No Longer Invisible: Images of Women Working with Music Technology

Coinciding with International Womens’ Day, advocacy group and networking platform Female Pressure yesterday launched themselves on Tumblr. In a stream of photos, they’ve been sharing images of female-identified artists engaged in process with music creation technology. (Some randomly-selected images are here; see the rest via the link below.) The images alone are a humbling and inspiring for me, just because I see so many familiar faces – friends and artists that have been personal role models for my work, including in moments of personal struggle as an artist and writer. The idea, say Female Pressure, was partly a response to …


How Does Novation’s Launchpad Pro Stack Up Against Ableton Push?

One of last month’s more predictable NAMM announcements was, at long last, an update to Novation’s Launchpad line that adds RGB color support and pressure sensitivity. But that means that it’s easier to compare the new Launchpad Pro with the spendier (but also more powerful) Ableton Push. It’s been a few years since the original Launchpad first commercialized the “grid performance instrument” concept popularized by the monome. Since then, we’ve seen Novation’s LEDs get brighter and the body get slimmer, plus the welcome addition of class-compliant support (opening up iOS and Linux compatibility and driverless operation). But the Launchpad itself …


Moog’s Historic Big Modulars Return – You Say You Want a Resurrection?

Synthesizers are now old enough to become “classics,” to have a canonical form – much like the Steinway D in pianos or the Stradivarius violin. So, that leaves us a choice: do we make something new, even if fashioned out of the old, or do we reissue the historical instrument as it originally was? Answer: all of the above. At NAMM this week, I expect you can find representatives from the whole spectrum between past and future. But the company that more than any other has defined what it means to be a “classic” is now setting their time machine …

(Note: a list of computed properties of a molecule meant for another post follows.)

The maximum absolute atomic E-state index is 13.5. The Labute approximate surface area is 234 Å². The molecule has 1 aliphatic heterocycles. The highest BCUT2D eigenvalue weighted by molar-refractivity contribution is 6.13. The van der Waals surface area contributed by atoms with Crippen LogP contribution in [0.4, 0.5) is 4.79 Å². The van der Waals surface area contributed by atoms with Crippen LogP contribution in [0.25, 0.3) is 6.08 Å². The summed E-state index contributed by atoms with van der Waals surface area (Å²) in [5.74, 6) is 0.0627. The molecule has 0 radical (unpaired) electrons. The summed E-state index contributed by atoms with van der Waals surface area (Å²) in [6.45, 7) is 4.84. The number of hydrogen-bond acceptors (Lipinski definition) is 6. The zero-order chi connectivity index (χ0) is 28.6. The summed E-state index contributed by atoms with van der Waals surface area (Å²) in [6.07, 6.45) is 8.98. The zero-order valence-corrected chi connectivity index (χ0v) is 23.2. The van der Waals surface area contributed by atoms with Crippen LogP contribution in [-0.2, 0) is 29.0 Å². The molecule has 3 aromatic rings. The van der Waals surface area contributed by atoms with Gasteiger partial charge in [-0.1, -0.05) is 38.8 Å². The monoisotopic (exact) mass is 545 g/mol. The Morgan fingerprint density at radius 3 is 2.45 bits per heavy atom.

This Crazy Polish Video Sums Up Why We Want a KORG ARP Odyssey

Analog synthesizers are superior because of their pristine, high-fidelit — Oh, f*** it, who are we kidding? We want to wail on an ARP Odyssey with ridiculous modulation that turns it into a groovy, angry space alien, and then film it on VHS interspersed with some car chase, just because. Someone in Krakow, Poland agrees, and the video above is what happened. I’m going to defend the ARP Odyssey remake. Reader reactions clearly show this is a favorite. And the video reveals why: the Odyssey captures some of the ridiculously, wonderfully diverse noises of the ARP 2600 in a keyboard. …


This Movie Clip Sums Up the SFX-Beatport Vision of the Future of Dance Music

Synergy. That’s the direction you can expect from Beatport and SFX Entertainment. And the speech above from the film In Good Company more or less fits. (The plot of that 2004 movie even includes an acquisition by a conglomerate.) Basically, SFX may have solved the problem of how to make money in the streaming business – by making its money elsewhere. Or, it seems that’s the plan. Here’s the problem: music streaming has razor-thin margins versus sales. The artists and labels eek out fairly small bits of change, generally. They can blame the streaming services, but with those services having …